Pirates on a spree

Of all the things one could accuse a Somalia pirate of, cowardice is not one of them. The U.S., the EU, NATO, China, Russia, Japan, India, and South Korea all have vessels patrolling the pirates’ native seas. That didn’t stop the hijackers from taking five vessels in 48 hours, boosting the number of ships currently ...

By , International Crisis Group’s senior analyst for Colombia.

Of all the things one could accuse a Somalia pirate of, cowardice is not one of them. The U.S., the EU, NATO, China, Russia, Japan, India, and South Korea all have vessels patrolling the pirates' native seas. That didn't stop the hijackers from taking five vessels in 48 hours, boosting the number of ships currently held to 12. And remember, from that point on, the rules of this game are clear: The pirates don't hurt the crews; and they almost always get their booty (even if they have to drown with it).

How are a bunch of former fisherman defeating the world's navies? There are several theories floating around, so I'll let you venture which holds the most water: 

1) The pirates are shifting course -- going further off shore and finding new patches of the sea. In essence, they are evading the naval patrols. 

Of all the things one could accuse a Somalia pirate of, cowardice is not one of them. The U.S., the EU, NATO, China, Russia, Japan, India, and South Korea all have vessels patrolling the pirates’ native seas. That didn’t stop the hijackers from taking five vessels in 48 hours, boosting the number of ships currently held to 12. And remember, from that point on, the rules of this game are clear: The pirates don’t hurt the crews; and they almost always get their booty (even if they have to drown with it).

How are a bunch of former fisherman defeating the world’s navies? There are several theories floating around, so I’ll let you venture which holds the most water: 

1) The pirates are shifting course — going further off shore and finding new patches of the sea. In essence, they are evading the naval patrols. 

2) The international patrol is getting less effective the more bloated it becomes. As Bjoern H. Seibert argues on FP‘s The Argument, EU and NATO patrols are actually getting in the way of one another. Since coordination is vital to surveying the vast waters, not talking is… unhelpful. Or maybe it’s just the priorities don’t align; while France is obsessively pursuing a captured yacht, Canada is apparently saving refugees.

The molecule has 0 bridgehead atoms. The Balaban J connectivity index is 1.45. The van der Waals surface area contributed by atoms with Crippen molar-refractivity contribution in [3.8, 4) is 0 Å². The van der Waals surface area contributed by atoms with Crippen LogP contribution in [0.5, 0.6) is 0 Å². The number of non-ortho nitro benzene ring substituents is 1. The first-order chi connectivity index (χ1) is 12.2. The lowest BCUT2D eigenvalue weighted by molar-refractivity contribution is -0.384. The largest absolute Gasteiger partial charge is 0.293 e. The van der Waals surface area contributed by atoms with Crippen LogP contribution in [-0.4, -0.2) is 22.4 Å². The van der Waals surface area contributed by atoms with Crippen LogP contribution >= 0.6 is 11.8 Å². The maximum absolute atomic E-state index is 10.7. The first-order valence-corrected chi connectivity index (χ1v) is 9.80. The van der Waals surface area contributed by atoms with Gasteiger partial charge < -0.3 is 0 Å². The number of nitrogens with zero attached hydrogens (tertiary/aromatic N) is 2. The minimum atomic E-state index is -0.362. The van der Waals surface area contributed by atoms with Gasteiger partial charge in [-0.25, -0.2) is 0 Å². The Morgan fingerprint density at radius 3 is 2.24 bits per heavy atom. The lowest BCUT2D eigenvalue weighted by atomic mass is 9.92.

3) Then there is the grievance theory. Somali pirates are pissed. The latest complaint (after the original worries that international boats were preening the Somali waters of fish — and starving the local market) is international dumping. Don’t dump your waste on Somali soil if you don’t want to get wasted at sea, apparently. 

4) Most sobering of all — the pirates might be pirating because there is little else they can do. Somalia’s situation is famously desperate, but new numbers released from a UNHCR press briefing indicate the gravity: 339 boats carrying 17,035 people have caried refugees from Somalia to Yemen across the Gulf of Aden this year alone. These days, pirating looks like a stable living. 

The bottom line? Here, the Chinese Rear Admiral Yao Zhilou summarized it best:

Pirates have recently expanded their zone of operations, coordinated with each other, upgraded their weapons and selected a wider range of targets. They also tend to use force more often…Pirates remain a big threat to merchant vessels on the sea"

Update: As noted in our Morning Brief, the pirates hijaked a U.S.-flagged ship — their sixth in the current spree. Read more on the latest here.

Elizabeth Dickinson is International Crisis Group’s senior analyst for Colombia.

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